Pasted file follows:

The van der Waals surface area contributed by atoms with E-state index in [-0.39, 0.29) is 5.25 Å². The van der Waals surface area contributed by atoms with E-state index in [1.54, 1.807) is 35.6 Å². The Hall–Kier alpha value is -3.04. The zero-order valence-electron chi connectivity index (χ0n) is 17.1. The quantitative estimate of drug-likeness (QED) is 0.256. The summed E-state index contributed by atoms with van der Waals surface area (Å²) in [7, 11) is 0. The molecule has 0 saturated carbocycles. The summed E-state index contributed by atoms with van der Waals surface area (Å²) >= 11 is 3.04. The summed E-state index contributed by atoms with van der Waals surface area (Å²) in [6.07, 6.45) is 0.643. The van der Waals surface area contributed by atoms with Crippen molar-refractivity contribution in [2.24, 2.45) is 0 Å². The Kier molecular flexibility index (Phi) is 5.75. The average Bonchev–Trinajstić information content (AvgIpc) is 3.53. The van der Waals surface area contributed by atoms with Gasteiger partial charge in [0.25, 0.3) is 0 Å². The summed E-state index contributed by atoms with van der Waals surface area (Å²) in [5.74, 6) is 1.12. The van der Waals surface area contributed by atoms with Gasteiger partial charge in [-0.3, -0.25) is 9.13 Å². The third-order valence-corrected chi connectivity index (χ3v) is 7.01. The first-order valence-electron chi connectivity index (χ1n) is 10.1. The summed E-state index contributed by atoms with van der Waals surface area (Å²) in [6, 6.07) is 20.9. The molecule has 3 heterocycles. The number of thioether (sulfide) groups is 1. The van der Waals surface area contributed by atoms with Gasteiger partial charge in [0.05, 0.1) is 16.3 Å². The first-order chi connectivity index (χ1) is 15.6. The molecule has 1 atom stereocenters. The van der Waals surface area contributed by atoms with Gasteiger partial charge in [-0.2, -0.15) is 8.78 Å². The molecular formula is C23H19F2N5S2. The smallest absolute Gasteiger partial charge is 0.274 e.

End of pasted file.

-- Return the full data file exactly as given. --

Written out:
The van der Waals surface area contributed by atoms with E-state index in [-0.39, 0.29) is 5.25 Å². The van der Waals surface area contributed by atoms with E-state index in [1.54, 1.807) is 35.6 Å². The Hall–Kier alpha value is -3.04. The zero-order valence-electron chi connectivity index (χ0n) is 17.1. The quantitative estimate of drug-likeness (QED) is 0.256. The summed E-state index contributed by atoms with van der Waals surface area (Å²) in [7, 11) is 0. The molecule has 0 saturated carbocycles. The summed E-state index contributed by atoms with van der Waals surface area (Å²) >= 11 is 3.04. The summed E-state index contributed by atoms with van der Waals surface area (Å²) in [6.07, 6.45) is 0.643. The van der Waals surface area contributed by atoms with Crippen molar-refractivity contribution in [2.24, 2.45) is 0 Å². The Kier molecular flexibility index (Phi) is 5.75. The average Bonchev–Trinajstić information content (AvgIpc) is 3.53. The van der Waals surface area contributed by atoms with Gasteiger partial charge in [0.25, 0.3) is 0 Å². The summed E-state index contributed by atoms with van der Waals surface area (Å²) in [5.74, 6) is 1.12. The van der Waals surface area contributed by atoms with Gasteiger partial charge in [-0.3, -0.25) is 9.13 Å². The third-order valence-corrected chi connectivity index (χ3v) is 7.01. The first-order valence-electron chi connectivity index (χ1n) is 10.1. The summed E-state index contributed by atoms with van der Waals surface area (Å²) in [6, 6.07) is 20.9. The molecule has 3 heterocycles. The number of thioether (sulfide) groups is 1. The van der Waals surface area contributed by atoms with Gasteiger partial charge in [0.05, 0.1) is 16.3 Å². The first-order chi connectivity index (χ1) is 15.6. The molecule has 1 atom stereocenters. The van der Waals surface area contributed by atoms with Gasteiger partial charge in [-0.2, -0.15) is 8.78 Å². The molecular formula is C23H19F2N5S2. The smallest absolute Gasteiger partial charge is 0.274 e.